What’s in a word. In deployments the nature of the words you use can kill you. SOA (Service Oriented Architecture) is living proof of this opportunity for confusion.
Remembering the fundamental guiding principles of SOA (see endnote below from wikipedia) we have an issue/opporunity around the concepts of interoperability, componentization, encapsulation and reuse.
To me this means that the service is independent in nature to the other services around it other than rules of interaction and to a lesser extend the platform. So when you start talking about SOA deployment there is often confusion when reviewed or implemented by the school of thought of our old systems.
Since the systems are supposed to be independent entities that do not exist if not published in the registry, if I deploy a new service and don’t tell anyone, do I need to test the whole system? No! If I add it to the registry do I need to test the whole system? No!
In the old world of tight coupling there were issues when you made even the simplest of changes which called for massive regression tests.
So when we think about deployment in a SOA world we need to break it up into different types:
- Upgrade/Add Hardware
- Upgrade underlying enterprise platform that service lives on (BEA, SAP or Websphere)
- Services Deployment – New
- Services Deployment – Old – modifying an existing service, add elements or change business rules
- New customers/consumers of our services
These to me are the main points of consideration that should drive behaviour, but choose your words wisely or you will spend so much time testing that you will spend more than your development budget and that defeats the purpose.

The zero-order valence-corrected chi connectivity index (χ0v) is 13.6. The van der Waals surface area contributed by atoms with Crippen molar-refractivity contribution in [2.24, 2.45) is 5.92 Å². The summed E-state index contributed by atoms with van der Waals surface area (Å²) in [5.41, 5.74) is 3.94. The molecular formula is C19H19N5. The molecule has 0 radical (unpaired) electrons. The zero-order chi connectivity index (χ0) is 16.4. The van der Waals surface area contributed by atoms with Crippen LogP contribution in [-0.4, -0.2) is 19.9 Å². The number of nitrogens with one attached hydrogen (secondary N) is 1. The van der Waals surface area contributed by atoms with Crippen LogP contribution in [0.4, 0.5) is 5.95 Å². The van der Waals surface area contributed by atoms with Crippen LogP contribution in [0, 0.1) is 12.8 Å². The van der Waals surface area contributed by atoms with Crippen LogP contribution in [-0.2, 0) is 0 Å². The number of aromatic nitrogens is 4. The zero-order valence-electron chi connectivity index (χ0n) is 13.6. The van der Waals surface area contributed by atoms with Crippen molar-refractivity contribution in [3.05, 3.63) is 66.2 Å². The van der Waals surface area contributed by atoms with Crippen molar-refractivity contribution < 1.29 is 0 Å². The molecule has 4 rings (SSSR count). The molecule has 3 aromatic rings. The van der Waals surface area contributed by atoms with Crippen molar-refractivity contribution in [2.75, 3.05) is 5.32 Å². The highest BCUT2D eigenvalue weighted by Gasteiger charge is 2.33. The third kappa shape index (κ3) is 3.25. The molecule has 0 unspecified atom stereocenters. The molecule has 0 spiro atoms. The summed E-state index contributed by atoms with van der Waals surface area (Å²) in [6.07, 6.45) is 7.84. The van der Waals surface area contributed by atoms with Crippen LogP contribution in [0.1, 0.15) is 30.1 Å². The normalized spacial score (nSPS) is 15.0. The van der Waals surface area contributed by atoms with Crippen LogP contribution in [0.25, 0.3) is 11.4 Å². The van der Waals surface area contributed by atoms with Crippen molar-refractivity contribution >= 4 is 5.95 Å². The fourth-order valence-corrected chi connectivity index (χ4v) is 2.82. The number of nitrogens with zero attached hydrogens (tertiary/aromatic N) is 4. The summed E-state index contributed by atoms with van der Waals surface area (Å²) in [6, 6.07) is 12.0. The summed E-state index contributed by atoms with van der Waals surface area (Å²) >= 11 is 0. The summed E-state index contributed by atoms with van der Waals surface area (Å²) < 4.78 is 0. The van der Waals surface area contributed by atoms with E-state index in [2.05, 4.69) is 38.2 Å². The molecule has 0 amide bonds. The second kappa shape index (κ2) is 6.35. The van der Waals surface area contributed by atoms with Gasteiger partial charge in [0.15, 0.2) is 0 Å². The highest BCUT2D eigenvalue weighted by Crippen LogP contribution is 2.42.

Wikipedia excerpt about SOA which I like:
The following guiding principles define the ground rules for development, maintenance, and usage of the SOA
- Reuse, granularity, modularity, composability, componentization, and interoperability
- Compliance to standards (both common and industry-specific)
- Services identification and categorization, provisioning and delivery, and monitoring and tracking
The following specific architectural principles for design
and service definition focus on specific themes that influence the
intrinsic behaviour of a system and the style of its design:
- Service Encapsulation
– A lot of existing web-services are consolidated to be used under the
SOA Architecture. Many a times, such services have not been planned to
be under SOA.
- Service Loose coupling – Services maintain a relationship that minimizes dependencies and only requires that they maintain an awareness of each other
- Service contract – Services adhere to a communications agreement, as defined collectively by one or more service description documents
- Service abstraction – Beyond what is described in the service contract, services hide logic from the outside world
- Service reusability – Logic is divided into services with the intention of promoting reuse
- Service composability – Collections of services can be coordinated and assembled to form composite services
- Service autonomy – Services have control over the logic they encapsulate
- Service optimization – All else equal, high-quality services are generally considered preferable to low-quality ones
- Service discoverability – Services are designed to be outwardly descriptive so that they can be found and assessed via available discovery mechanisms